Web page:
The dangers of third-party code for cloud security
Posted on 29 January 2013.
Imperva announced a new report which examines the dangers of third-party code in cloud computing.

In December 2012, a hacker breached Yahoo! with an SQL injection attack that took advantage of a vulnerability in a third-party application that was provided on the Yahoo! Web site.

This attack highlights the risk that many Web applications face: Web applications may contain some sort of third-party code, such as APIs, that was not created by the developers.

“The weak link in the Yahoo! attack was not programmed by Yahoo! developers, nor was it even hosted on the Yahoo! Servers, and yet the company found itself breached as a result of third-party code,” said Amichai Shulman, CTO, Imperva. “The challenge presented by the Yahoo! breach is that Web-facing businesses should take responsibility to secure third-party code and cloud-based applications.”

Technically, security teams should:
  • Protect third-party Web applications against SQL injection and other Web attacks: Incorporate security into the software development life cycle, perform penetration tests and vulnerability assessments on the application, and deploy the application behind a Web Application Firewall (WAF).
  • Harden your system: When the application is promoted from development to production, the system configuration must be hardened to disable any irrelevant parts that may help the attacker. In the hardening process detailed error messages should be disabled, excessive file and directory permissions should be restricted, source code leftovers should be deleted, and so on.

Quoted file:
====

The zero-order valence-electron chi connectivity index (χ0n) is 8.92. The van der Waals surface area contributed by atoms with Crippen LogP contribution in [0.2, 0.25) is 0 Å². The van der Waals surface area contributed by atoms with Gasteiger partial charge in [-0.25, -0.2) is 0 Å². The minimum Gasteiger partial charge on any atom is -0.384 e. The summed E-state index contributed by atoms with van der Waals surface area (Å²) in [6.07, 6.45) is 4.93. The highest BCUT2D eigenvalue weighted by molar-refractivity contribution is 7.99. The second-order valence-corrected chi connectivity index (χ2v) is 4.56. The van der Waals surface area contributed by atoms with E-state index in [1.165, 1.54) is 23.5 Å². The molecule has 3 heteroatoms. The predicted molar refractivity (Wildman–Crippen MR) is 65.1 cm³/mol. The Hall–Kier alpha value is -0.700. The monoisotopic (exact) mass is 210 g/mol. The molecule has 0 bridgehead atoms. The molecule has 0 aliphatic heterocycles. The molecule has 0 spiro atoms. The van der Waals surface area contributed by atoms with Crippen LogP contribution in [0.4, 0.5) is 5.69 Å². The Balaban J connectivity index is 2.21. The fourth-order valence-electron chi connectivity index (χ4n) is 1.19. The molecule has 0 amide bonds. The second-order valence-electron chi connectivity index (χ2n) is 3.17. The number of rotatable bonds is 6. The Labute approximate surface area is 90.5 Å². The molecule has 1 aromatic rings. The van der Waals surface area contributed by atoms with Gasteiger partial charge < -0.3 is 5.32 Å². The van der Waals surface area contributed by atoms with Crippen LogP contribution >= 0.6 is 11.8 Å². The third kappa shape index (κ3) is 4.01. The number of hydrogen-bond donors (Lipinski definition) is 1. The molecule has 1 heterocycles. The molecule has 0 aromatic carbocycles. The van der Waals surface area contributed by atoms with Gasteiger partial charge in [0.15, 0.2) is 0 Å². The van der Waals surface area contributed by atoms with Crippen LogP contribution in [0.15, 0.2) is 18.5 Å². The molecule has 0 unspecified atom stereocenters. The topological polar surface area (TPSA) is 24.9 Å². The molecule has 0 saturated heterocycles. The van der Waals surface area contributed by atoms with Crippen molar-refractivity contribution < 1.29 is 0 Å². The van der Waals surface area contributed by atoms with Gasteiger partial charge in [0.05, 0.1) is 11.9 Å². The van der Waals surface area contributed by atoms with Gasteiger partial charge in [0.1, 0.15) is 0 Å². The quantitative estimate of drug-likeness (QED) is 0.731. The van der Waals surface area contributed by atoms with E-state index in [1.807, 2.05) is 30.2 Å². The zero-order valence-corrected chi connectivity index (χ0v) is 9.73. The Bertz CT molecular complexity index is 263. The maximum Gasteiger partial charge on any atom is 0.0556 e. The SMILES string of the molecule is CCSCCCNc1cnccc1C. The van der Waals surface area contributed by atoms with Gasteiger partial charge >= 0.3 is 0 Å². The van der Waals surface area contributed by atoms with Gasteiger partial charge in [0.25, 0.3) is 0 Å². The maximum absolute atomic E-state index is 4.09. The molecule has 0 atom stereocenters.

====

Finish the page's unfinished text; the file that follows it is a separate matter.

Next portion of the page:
From a business standpoint, executives should always assume third-party code – coming from partners, vendors, mergers and acquisitions – contains serious vulnerabilities.

Although our technical recommendations take precedence, we recommend:
  • Put in place legal requirements in a contract for what you will and will not accept from a security perspective.
  • Incorporate security due diligence for any merger or acquisition activity.
  • Require coding standards and security requirements in every specification between you and the third party.
  • Demand metric reports for security of the vendor’s code that are repeatable and verifiable.
  • Require that all security requirements are met prior to the first time the code is executed in your environment.
  • Require a comprehensive review of possible vulnerabilities resulting from new external services operating in conjunction with your current services.
  • Require a report specifying security issues and measures taken to address them for every task and deliverable from the vendor.
The complete report is available in PDF here.





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